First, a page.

Grape Juice Diplomacy and Other Amusing Stories

Last Call: The Rise and Fall of Prohibition is an amusing collection of stories best summarized by Mark Rutherford:

This book masquerades as a book full of great stories and wonderful personalities – some well known, some utterly new – told with effortless wit at a pace that makes you keep breaking promises to yourself: “I’ll read just ONE more chapter, before ….” {you fill in the blank: going to bed, making love on your wedding night, speaking before the UN General Assembly, surrendering to serve your term at Allentown).

But the mean thing about this book is that it also tells the whole story of prohibition, weaving together its emergence from various social, ethnic, political and religious roots, showing its connection to the great themes of the twentieth century, how prohibition was advanced by an alliance between what we would describe today as doctrinaire progressives, left-wing feminists and the religious right, and furnishing a social history of the West in the 19th, 20th and no doubt 21st centuries which more profoundly explains where we are and how we got here than many a more pretentious tome. It’s just marvelous and will keep you thinking about it long after you’ve finally made your speech, formalized your wedding, served your time.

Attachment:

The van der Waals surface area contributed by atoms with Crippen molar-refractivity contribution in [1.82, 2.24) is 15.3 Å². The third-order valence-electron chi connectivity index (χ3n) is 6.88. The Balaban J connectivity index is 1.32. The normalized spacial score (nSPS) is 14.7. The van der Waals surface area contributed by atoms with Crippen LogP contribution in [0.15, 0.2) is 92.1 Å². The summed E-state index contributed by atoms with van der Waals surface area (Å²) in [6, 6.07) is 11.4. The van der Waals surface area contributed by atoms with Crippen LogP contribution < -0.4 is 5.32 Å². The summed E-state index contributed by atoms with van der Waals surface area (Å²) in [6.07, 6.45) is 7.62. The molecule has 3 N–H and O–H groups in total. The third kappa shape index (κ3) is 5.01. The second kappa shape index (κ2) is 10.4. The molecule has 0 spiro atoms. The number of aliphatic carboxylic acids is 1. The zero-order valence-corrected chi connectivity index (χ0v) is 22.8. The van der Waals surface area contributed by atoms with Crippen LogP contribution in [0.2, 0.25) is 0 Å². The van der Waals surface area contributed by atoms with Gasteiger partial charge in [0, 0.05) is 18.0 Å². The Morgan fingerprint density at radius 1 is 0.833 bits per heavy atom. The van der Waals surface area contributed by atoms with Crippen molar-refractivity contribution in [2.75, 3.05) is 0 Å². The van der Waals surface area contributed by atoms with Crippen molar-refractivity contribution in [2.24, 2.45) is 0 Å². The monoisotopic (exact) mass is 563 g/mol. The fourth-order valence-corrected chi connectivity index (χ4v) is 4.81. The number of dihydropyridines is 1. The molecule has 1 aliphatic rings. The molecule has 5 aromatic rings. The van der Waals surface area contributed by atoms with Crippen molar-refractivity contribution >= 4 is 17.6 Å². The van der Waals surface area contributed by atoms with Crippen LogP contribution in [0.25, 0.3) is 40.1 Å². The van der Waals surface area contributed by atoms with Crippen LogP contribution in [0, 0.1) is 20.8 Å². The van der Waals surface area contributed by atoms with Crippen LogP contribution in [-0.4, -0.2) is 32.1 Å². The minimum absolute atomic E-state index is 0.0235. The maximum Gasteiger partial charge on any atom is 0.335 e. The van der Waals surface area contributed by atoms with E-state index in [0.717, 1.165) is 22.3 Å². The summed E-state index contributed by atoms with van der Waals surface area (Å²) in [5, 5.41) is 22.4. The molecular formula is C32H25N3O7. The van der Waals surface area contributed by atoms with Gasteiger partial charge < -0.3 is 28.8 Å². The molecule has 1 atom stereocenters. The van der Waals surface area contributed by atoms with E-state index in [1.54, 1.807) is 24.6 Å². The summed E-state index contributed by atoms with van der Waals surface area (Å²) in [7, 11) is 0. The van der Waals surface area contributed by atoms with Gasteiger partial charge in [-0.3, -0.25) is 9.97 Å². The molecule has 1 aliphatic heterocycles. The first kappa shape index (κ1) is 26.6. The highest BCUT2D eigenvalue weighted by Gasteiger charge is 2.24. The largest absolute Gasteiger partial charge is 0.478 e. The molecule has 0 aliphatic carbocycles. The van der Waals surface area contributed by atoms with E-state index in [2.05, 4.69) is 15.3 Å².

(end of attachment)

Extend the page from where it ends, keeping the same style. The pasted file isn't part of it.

Here’s a typical story from the book:

For his part, Bryan, who was loyally mindful of Wilson’s noncombatant stance in the liquor wars, generally soft-pedaled his anti-alcohol position once he joined the administration; in 1914 he even opposed the Hobson Amendment, considering it a futile distraction from more pressing issues. But when Bryan’s official duties ran up against his personal dedication to abstinence, a lifetime of teetotalism could not be suppressed. This became apparent barely 6 weeks into his tenure as Secretary of State. The occasion was Bryan’s first formal diplomatic function, a luncheon in the Presidential Suite of the Willard Hotel honoring James Bryce, who was about to return to London after six years as British ambassador to the United States. The guests, largely other ambassadors and their wives, had just taken their seats at the brightly decorated tables when Bryan rose to speak. His welcome contained a message that would have been no less surprising at a diplomatic event had it been delivered in pig latin: there would be no wine served at the luncheon. The deep ruby liquid in the glasses was grape juice.

Not since he’d strapped the Cross of Gold to his back in 1896 had Bryan given such ripe material to his detractors. His guests were politely accepting; the Russian ambassador, who told his luncheon companion that he “had not tasted water for years,” managed to survive the meal because he had been forewarned by Bryan and “had taken his claret before he came.” But the press shredded Bryan, and some northeastern Republicans began to disparage the Wilson-Bryan foreign policy as “grape juice diplomacy.” Although Bryan did get some support, it was likely to invite derision – for instance, George Bernard Shaw offered his approval of the alcohol-free policy and earnestly suggested that the Bryans introduce vegetarianism to the diplomatic circuit as well.

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